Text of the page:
The naturalist in Beatrix Potter
BEATRIX POTTER was extremely accurate. She was very serious about her art. She had ample opportunity to practice it. Throughout her childhood and as a young woman she was able to observe animals at length. The daughter of a prosperous middle-class barrister and his wife, she remained sheltered and confined despite having an independent spirit. Her parents seem to have continued to think of her as a child even into her 30s. They never wanted her to marry. But if they limited their daughter socially, they seem to have been, on the whole, remarkably tolerant of her affection for nature, and of animals in particular.
She and her younger brother kept, and endlessly played with, all kinds of pets in their London home. The pets went with them on family holidays - periods of lengthy leisure in the countryside where their fascination could range more widely to include farm animals (special favorites were sheep and pigs), birds, spiders, butterflies - and even bats.
Actually it was Bertram, her brother, who specialized in bats, but she also observed and drew them with precise attention, and once began a story about two bats called ``Flittermouse and Fluttermouse'' with their ``little blinking winking eyes like small black beads.''
But when needs be, she could be as unsentimental about them as her brother. Away from home, he left her in charge of his bats, but she wrote to tell him she was finding them very difficult to feed properly. He replied: ``I suppose ... you will have to let loose [sic] the long-eared bats.... As for the other, I think it would be almost wrong to let it go, as we might never catch another of that kind again. If he cannot be kept alive as I suppose he can't, you had better kill him, & stuff him as well as you can.'' He went on to tell her to measure the bat carefully and how to stuff it - which, presumably, she did.
But there is also little doubt that animals provided Beatrix with a considerable amount of much-needed companionship. Some of her best friends were mice, rats, hedgehogs, lizards, and rabbits. Even when she was 30 she recorded in her journal one day: ``Played much with Peter Rabbit.'' This affectionate relationship of human with animal (though always tempered with realism) is one of the most endearing qualities of her children's books.
But her parents were not always a drawback. Her father liked art and took his daughter to the galleries and museums. And his friendship with the ex-Pre-Raphaelite painter John Everett Millais was a source of great interest to Beatrix (as we know from her journal). He recognized her potential as a painter and may well have encouraged her father to pay for her to have special tuition - though sometimes her teachers' ideas conflicted sharply with her own vigorously developing convictions and tastes.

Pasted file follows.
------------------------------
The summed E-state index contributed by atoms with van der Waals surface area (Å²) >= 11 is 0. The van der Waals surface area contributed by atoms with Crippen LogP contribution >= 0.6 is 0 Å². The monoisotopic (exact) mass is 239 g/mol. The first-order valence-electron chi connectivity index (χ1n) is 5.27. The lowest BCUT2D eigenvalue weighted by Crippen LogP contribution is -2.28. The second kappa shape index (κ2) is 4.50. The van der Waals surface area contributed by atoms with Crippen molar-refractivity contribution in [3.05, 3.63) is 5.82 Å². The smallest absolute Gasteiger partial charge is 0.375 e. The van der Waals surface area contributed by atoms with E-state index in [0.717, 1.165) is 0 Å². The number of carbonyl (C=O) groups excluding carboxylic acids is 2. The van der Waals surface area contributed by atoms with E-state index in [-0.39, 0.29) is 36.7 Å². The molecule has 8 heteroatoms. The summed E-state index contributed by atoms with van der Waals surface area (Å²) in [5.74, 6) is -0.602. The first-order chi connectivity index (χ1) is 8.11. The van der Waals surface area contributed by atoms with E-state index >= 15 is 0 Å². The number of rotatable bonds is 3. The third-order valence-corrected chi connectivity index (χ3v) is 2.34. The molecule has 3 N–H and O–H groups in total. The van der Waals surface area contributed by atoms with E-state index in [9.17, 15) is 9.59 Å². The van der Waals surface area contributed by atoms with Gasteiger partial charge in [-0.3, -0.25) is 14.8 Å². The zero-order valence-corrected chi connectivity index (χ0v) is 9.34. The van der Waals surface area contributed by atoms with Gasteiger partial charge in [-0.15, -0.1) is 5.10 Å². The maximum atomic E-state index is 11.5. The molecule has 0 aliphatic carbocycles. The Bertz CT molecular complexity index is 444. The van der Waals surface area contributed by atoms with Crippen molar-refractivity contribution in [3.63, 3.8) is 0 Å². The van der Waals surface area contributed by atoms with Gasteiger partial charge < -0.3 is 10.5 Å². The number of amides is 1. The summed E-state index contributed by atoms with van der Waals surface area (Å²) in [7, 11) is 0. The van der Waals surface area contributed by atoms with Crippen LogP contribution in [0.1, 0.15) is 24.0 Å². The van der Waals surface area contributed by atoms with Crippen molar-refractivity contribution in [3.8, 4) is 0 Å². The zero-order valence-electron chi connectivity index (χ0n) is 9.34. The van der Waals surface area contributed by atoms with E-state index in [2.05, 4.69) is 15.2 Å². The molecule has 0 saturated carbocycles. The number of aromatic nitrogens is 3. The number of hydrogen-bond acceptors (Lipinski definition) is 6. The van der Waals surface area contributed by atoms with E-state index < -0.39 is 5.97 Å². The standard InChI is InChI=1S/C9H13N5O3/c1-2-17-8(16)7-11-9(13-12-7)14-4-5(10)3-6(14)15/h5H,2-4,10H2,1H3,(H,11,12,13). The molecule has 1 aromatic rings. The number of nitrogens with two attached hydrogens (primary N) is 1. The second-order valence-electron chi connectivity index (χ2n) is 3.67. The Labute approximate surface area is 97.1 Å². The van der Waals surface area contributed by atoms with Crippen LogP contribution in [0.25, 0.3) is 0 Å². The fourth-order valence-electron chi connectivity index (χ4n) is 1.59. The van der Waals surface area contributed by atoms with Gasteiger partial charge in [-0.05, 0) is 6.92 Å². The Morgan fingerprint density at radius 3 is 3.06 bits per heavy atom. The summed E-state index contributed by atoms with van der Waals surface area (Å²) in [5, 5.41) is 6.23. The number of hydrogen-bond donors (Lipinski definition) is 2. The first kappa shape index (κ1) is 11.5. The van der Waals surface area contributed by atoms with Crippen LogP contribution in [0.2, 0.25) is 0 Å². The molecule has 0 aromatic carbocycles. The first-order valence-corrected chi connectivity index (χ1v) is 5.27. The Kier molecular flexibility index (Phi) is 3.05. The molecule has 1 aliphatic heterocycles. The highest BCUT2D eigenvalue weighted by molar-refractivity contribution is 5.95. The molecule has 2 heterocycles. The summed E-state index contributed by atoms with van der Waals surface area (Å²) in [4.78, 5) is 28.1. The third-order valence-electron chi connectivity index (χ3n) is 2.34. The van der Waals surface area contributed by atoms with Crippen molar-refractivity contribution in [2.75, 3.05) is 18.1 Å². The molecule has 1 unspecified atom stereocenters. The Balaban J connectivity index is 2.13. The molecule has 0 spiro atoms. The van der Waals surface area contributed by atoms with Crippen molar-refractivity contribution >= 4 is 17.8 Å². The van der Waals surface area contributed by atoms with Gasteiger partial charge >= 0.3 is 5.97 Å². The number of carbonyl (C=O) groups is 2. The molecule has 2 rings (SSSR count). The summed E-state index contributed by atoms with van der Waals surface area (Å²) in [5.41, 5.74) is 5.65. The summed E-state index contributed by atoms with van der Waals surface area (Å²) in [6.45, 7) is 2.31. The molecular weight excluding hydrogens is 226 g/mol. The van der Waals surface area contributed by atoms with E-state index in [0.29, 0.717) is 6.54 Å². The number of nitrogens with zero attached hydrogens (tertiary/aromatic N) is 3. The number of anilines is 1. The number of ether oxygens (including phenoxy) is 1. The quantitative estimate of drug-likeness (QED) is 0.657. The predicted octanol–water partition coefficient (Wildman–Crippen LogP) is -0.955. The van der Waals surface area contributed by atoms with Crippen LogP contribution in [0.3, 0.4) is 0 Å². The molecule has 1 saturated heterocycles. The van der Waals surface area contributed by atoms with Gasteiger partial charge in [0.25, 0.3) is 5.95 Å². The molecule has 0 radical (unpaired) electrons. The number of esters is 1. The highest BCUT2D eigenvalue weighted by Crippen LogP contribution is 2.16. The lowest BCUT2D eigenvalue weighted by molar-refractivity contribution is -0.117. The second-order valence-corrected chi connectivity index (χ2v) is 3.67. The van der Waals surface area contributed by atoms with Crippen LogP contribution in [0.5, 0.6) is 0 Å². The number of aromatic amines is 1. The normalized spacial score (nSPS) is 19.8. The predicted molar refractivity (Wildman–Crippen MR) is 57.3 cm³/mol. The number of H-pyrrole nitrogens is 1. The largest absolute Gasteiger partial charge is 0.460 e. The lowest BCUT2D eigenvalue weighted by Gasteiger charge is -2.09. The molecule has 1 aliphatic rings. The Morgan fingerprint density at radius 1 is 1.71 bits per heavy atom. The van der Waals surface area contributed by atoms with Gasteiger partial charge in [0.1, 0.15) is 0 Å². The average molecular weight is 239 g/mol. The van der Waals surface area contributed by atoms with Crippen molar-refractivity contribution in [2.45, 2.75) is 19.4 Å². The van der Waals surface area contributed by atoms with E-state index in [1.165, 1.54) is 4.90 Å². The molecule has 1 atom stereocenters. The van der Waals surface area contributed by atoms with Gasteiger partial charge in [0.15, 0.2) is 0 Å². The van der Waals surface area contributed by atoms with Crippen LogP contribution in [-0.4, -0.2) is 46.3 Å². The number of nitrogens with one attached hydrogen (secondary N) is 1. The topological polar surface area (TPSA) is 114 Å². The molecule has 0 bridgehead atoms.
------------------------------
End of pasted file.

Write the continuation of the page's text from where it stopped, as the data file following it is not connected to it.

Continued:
Beatrix took an interest in flora as well as fauna. For example, a drawing of a bean shoot made in preparation for a background in ``The Tale of Benjamin Bunny'' shows how closely she observed plant life. Anyone who has tended a vegetable patch will know how accurate the background renderings are and appreciate the care and relish Beatrix Potter had for them.
A recent study of Potter (``Beatrix Potter 1866-1943: The Artist and Her World,'' published by F. Warne & Co. and the National Trust) includes an essay by Anne Stevenson Hobbs called ``Flora and Fauna, Fungi and Fossils.'' It explores in some length the scientific-naturalist side of Potter, which certainly deserves more attention. Her drawings of fungi were, says Ms. Hobbs, ``unusually detailed for her time, especially for an amateur.'' Beatrix's own humorous comment was: ``Now of all hopeless things to draw, I should think the very worst is a fine fat fungus.'' She made more than 300 drawings of them, fine work, sensitive in draftsmanship and coloring.
The pine cone drawing shown below gives a good idea of the exactness of form she could achieve in her paintings of small aspects of nature; possibly she felt better able to paint a pine cone than a whole pine tree - once again the ``little rubbish'' principle. ``Study of a Pine Cone'' falls somewhere between a botanical study and an independent work of art - a descendant, perhaps, of D"urer's early 16th-century watercolors of small natural details.
Potter was also influenced by some of her Victorian predecessors. One or two of her early still lifes strongly suggest her admiration for the paintings of William Henry Hunt, with their almost miniaturist delight in the intensity and texture of mosses, shells, ivy leaves, primroses, blossoms, and fruit. In her journal in 1884 she records a visit to the Potter home by Millais. While there, he looked at some pictures recently inherited from her maternal grandmother. One of them was clearly a William Henry Hunt. She must have agreed with Millais's assessment. ``He admired the Turner exceedingly, said it was most wonderful .... The Hunt's too; he said of the hawthorn, you come, put your hand into it, and how naturally the primrose grew.'' That kind of English hedgerow naturalness pervades Potter's own work, particularly in the backgrounds of her story illustrations.